NSW Jewry commemorates the ANZAC centenary

May 4, 2015 by Henry Benjamin
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Prime Minister Tony Abbott was guest of honour at a commemorative service to mark the ANZAC centenary held by the NSW Jewish community.

 

ANZAC - The Geat Synagogue  Photo: Henry Benjamin/J-Wire

ANZAC – The Great Synagogue                   Photo: Henry Benjamin – Courtesy CoAJP

Over 1,100 people packed Sydney’s historic Great Synagogue to capacity to hear addresses by the Prime Minister and NSW Governor David Hurley.

Referring to World War 1, Tony Abbott said  that “from a population of just over 4 million, more than 400,000 Australians volunteered and over 300,000 served overseas. He said that the Jewish population of Australia at the time was 20,000 and that 2,500 volunteered. He told those gathered: “300 never returned”. He spoke of Lieutenant Leonard Keysor who was awarded the Victoria Cross in 1915 for throwing bombs launched by the Turks back to their source at Lone Pine, Gallipoli. He spoke of Harold Collins  who founded the Australian Jewish ex-servicemen and women’s organisation.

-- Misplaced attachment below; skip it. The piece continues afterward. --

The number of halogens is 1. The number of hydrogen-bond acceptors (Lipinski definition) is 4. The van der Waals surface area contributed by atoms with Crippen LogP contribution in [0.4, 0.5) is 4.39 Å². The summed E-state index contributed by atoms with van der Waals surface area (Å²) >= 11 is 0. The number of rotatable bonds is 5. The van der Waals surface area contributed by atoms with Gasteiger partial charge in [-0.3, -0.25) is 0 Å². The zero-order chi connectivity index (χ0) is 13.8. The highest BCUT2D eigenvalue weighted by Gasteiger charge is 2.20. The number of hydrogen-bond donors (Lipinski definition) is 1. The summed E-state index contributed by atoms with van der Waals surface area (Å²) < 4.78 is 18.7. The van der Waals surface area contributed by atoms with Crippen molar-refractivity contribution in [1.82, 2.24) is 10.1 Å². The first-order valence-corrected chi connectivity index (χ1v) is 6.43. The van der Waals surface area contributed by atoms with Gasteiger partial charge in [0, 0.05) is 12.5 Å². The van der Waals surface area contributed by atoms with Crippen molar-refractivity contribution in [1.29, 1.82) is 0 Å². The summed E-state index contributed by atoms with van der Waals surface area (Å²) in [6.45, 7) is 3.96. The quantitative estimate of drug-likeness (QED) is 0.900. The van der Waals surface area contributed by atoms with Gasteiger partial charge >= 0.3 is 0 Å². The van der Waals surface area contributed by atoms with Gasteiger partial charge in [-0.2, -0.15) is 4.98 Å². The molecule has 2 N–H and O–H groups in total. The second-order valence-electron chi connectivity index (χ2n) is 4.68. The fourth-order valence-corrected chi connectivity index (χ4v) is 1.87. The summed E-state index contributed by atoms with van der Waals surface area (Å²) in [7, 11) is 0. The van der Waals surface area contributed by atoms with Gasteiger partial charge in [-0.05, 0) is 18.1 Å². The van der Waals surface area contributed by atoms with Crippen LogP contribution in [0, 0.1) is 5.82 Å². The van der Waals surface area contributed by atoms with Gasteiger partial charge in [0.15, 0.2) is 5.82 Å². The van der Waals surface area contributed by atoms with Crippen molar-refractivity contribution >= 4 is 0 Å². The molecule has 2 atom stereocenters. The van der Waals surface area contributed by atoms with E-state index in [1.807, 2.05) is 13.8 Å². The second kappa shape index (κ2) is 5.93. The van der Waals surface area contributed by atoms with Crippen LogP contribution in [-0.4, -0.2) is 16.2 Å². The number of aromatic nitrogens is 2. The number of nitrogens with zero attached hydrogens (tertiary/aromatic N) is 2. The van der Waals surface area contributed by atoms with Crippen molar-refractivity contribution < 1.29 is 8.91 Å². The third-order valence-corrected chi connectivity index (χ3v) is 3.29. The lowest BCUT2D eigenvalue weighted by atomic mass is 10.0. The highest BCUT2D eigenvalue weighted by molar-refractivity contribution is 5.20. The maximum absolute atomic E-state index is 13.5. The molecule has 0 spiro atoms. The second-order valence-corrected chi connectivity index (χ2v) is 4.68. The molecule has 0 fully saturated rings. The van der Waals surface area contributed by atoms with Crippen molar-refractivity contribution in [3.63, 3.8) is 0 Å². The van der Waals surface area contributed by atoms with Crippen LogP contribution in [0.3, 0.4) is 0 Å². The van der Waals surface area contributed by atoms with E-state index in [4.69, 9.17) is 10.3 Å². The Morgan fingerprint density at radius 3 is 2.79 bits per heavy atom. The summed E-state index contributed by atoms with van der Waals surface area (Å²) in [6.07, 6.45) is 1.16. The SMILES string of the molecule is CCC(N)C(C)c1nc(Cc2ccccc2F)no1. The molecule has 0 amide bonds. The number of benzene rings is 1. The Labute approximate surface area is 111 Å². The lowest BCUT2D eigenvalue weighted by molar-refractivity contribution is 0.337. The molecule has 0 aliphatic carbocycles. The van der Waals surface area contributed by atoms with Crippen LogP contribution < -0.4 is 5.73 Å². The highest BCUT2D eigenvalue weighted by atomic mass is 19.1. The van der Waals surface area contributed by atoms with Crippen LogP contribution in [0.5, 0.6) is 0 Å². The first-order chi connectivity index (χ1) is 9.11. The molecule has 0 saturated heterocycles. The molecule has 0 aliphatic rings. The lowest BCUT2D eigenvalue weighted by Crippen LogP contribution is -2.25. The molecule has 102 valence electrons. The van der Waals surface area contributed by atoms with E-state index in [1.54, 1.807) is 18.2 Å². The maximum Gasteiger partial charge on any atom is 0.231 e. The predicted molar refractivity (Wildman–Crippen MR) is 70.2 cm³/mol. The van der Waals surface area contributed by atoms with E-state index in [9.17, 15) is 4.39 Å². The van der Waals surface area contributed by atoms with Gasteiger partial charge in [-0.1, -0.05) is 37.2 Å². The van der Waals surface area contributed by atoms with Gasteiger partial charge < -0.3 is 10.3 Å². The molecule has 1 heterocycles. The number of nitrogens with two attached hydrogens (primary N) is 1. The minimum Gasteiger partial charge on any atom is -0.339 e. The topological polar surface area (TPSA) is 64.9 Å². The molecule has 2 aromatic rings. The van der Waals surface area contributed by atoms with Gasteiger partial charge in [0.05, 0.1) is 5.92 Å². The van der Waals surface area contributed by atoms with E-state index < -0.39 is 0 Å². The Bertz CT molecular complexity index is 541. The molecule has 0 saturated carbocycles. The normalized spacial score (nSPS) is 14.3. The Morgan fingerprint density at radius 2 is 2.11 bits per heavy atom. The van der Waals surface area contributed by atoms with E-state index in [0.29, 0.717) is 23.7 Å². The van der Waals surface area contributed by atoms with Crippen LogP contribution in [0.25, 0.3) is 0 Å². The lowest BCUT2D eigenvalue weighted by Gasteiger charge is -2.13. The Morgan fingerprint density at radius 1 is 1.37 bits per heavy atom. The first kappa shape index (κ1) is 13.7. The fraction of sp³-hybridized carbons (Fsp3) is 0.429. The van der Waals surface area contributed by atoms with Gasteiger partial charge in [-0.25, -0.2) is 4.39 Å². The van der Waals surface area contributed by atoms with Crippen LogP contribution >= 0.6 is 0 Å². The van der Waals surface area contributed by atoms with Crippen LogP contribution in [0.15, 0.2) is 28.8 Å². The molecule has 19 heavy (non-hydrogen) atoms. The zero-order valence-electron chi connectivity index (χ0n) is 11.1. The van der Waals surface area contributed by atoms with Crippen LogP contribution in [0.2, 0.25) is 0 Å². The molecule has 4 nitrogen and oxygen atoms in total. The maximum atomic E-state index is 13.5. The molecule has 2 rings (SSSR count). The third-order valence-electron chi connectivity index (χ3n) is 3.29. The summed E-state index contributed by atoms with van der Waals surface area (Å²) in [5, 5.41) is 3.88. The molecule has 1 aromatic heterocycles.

The Prime Minister then focused on Sir John Monash who commanded the Australian Army Corps on the Western Front. He said that Monash “broke the stalemate  of barbed wire and machine guns” adding “he remained the only Australian ever to command American troops in combat’

Prime Minister Tony Abbott delivers his address     Photo: Henry Benjamin/J-Wire

Prime Minister Tony Abbott delivers his address Photo: Henry Benjamin – Courtesy CoAJP

Tony Abbott told the service that Australian Jewry had made more than its proportionate contribution to the country’s war effort.

The service started with the official party being escorted into the synagogue by the 3rd Rose Bay Judean Scouts and the stirring pipes and drums played by students from Scots College. Garry Browne, the Chairman of the organising committee welcomed all who had come to this historic event.

Prayers and hymns were sung by the combined Jewish Schools’ Choir together with the Great Synagogue Choir.

The Remembrance Address was made by Senator Michael Ronaldson the Minister for Veterans’ Affairs and  the Minister assisting the Prime Minister for the Centenary of Anzac.

Senator Donaldson       Photo:  Henry Benjamin - Courtesy CoAJP

Senator Michael Ronaldson Photo: Henry Benjamin – Courtesy CoAJP

He spoke of Rabbi Cohen who occupied the pulpit of The Great Synagogue 100 years ago delivering “many impassioned sermons from this very spot” in which he implored the community’s young men to enlist adding that many The Great’s rabbis “had gone on to become ADF chaplains”.